25 Years Ago, Snoop & Tha Dogg Pound Barked At All The Biters (Video)

Twenty-five years ago, in 1994, Dr. Dre and Suge Knight’s record label was giving the mainstream music world an electric charge from the streets of Los Angeles. 1992 saw Dr. Dre’s solo debut, The ChronicEleven months later, Snoop Doggy Dogg presented his style with a game-changing D*ggystyle LP with Dre and his would-be star ensemble at the helm.

By 1994, Death Row was diversifying out of growth and necessity. Snoop Dogg was mired in legal woes, related to the f*tal 1993 shooting of Philip Woldemariam. At the same time “M*rder Was The Case” became a D*ggystyle highlight, art imitating life seemed grave for Rap’s breakout star. With The Lady Of Rage recording, Dr. Dre and Ice Cube reportedly laying out plans for a H*lter Sk*lter duo project, and R&B singer Danny Boy joining the fold, Death Row took time to feature its deep benches on two soundtracks. Early in ’94, it was Above The Rim. That un-controversial effort showcased the chemistry between Nate Dogg and Warren G, Snoop’s former 213 band-mates. Rage flaunted her “Afro Puffs” over hardcore Dre production. Meanwhile, Tha Row made alliances with outsides, including Tupac Shakur and Thug Life, SWV, Al B. Sure, 2nd II None, and Jodeci’s Devanté. Later in ’94, the M*rder Was The Case soundtrack had another vibe entirely.

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Dre executive produced the soundtrack to the short film he directed with Fab 5 Freddy. Like the legend of Faust, the VHS movie chronicles Snoop Dogg making a deal with the devil, following the narrative of the song. Dre produced four songs on the project which was eventually released on red-and-green vinyl for Christmas, 1994. However, apart from Dre’s ushering in of Sam Sneed, the lone H*lter Sk*lter glimpse (“Natural Born K*llaz”), a fresh title track remix, and Jewell’s Isley Brothers cover, it was a DPGC party. The soundtrack would be a launchpad for Tray Deee, who eventually became one-third of Da Eastsidaz. Nate Dogg had a solo cut. Names like Lil C-Style, Swoop G, and Slip Capone made breakthrough appearances, as Soopafly worked with Daz and Dre behind the boards.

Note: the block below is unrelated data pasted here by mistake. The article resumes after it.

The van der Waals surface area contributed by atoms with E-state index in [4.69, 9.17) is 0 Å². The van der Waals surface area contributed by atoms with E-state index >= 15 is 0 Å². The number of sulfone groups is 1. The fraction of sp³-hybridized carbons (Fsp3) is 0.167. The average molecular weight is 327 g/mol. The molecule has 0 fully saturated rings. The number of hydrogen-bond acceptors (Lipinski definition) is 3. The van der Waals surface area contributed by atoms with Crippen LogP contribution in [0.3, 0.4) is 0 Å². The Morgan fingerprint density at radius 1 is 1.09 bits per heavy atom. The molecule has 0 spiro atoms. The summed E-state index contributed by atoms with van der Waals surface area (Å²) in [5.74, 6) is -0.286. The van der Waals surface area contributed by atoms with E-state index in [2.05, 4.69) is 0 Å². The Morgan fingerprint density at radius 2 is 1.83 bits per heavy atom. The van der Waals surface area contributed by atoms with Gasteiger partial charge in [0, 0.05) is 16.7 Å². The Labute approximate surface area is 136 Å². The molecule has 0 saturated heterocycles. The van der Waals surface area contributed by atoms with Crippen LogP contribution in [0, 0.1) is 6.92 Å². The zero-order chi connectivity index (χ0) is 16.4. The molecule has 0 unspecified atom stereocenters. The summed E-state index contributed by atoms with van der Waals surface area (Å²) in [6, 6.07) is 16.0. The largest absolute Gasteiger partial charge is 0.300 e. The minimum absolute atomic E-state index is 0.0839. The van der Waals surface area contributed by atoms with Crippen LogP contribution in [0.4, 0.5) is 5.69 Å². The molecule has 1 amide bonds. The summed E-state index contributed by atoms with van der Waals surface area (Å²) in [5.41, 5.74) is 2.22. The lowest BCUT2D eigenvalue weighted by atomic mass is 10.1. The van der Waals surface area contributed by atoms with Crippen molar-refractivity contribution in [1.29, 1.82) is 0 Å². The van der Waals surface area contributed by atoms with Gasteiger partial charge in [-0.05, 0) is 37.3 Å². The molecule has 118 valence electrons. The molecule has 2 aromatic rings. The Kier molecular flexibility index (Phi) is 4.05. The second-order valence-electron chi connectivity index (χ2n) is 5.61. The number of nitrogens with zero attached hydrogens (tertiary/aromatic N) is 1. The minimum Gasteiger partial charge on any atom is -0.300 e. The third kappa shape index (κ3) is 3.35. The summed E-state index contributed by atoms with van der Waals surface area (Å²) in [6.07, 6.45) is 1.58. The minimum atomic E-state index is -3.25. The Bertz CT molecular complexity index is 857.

Tha Dogg Pound, who would be the next out the chute, care of 1995’s Dogg Food, made some of the biggest noise. While DJ Quik’s pre-Safe + Sound inclusion of “Dollaz + Sense” took rugged aim at MC Eiht and Compton’s Most Wanted, Dat Ni**a Daz and Kurupt took swipes at others in the industry with far newer beefs.

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“What Would You Do” was widely regarded in the Hip-Hop world as a response to Eazy-E’s damning diss of Dr. Dre on 1993’s “Real Muthph*ckkin G’s.” Eazy had brought along Compton rappers B.G. Knocc Out & Dre’sta for the song which outed Dre and his new roster as “studio gangst*s.” Although Snoop took swipes at N.W.A.’s founder on The Chronic, this was the stage for Death Row’s loudest response (following some notorious radio calls on Los Angeles airwaves). At the intersection of beef and music marketing, Tha Dogg Pound inherited the growing conflict. “Motherf*ckers out there be, like, takin’ our styles, be tryin’ to do they own little dissin’. But they can’t do it, you know. So we gonna do it like this. Sit back, relax, and get a cool one,” Daz announces over the eerie beat at the top of the track.

Later in the song, Daz goes at B.G. and Dre’sta, mentioning their name on wax. Meanwhile, in the video, recreating O.J. Simps*n’s June of ’94 Bronco ride down the 405 freeway, there are jabs at So So Def Records. An actor in an Atlanta Braves jersey playing Jermaine Dupri is m*bbed at the top of the video. Later, an actress imitating Da Brat gets the cold shoulder from the DPG crew. Several months after Funkdafied nearly cracked the Top 10, Death Row felt as though the braided Chicago spitter in the flannel with the G-Funk production was biting.

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Daz took umbrage with labels picking up local acts. Def Jam had signed Warren G after Tha Row didn’t. The G-Child became a grown star. Def Jam had also scooped up Domino, Jayo Fel*ny, and would eventually back B.G and Dre’sta. “I see all these ni**as tryin’ to get with my kinfolk / Got so many busters on the West Coast / And then, to say the least / I see a few trick-ass ni**as layin’ low on the East Coast,” D-A-Z charges. The year before many people claim the coastal conflicts started, Daz Dillinger was unloading what was on his mind regardless of who was offended. Kurupt follows, taking jabs at Ruthless Records and welcoming a physical altercati*n—which for Nate Dogg and others, would eventually happen, at a nearby charity golf outing. Nate took on B.G. and Dre’sta in an altercation that is partially captured on camera.

Ironically, JD would go on to sign Daz Dillinger a decade later and executive produce 2006’s So So G*ngsta. In the early 2000s, Dre’sta would work with Tha Row on the label’s Too G*ngsta For Radio compilation.

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However, as Snoop, Daz, and Kurupt told the world that their crew could not be messed with, the song was a powerful statement that the ever-territorial Dogg Pound was poised for 1995.

Additional Reporting by Bandini.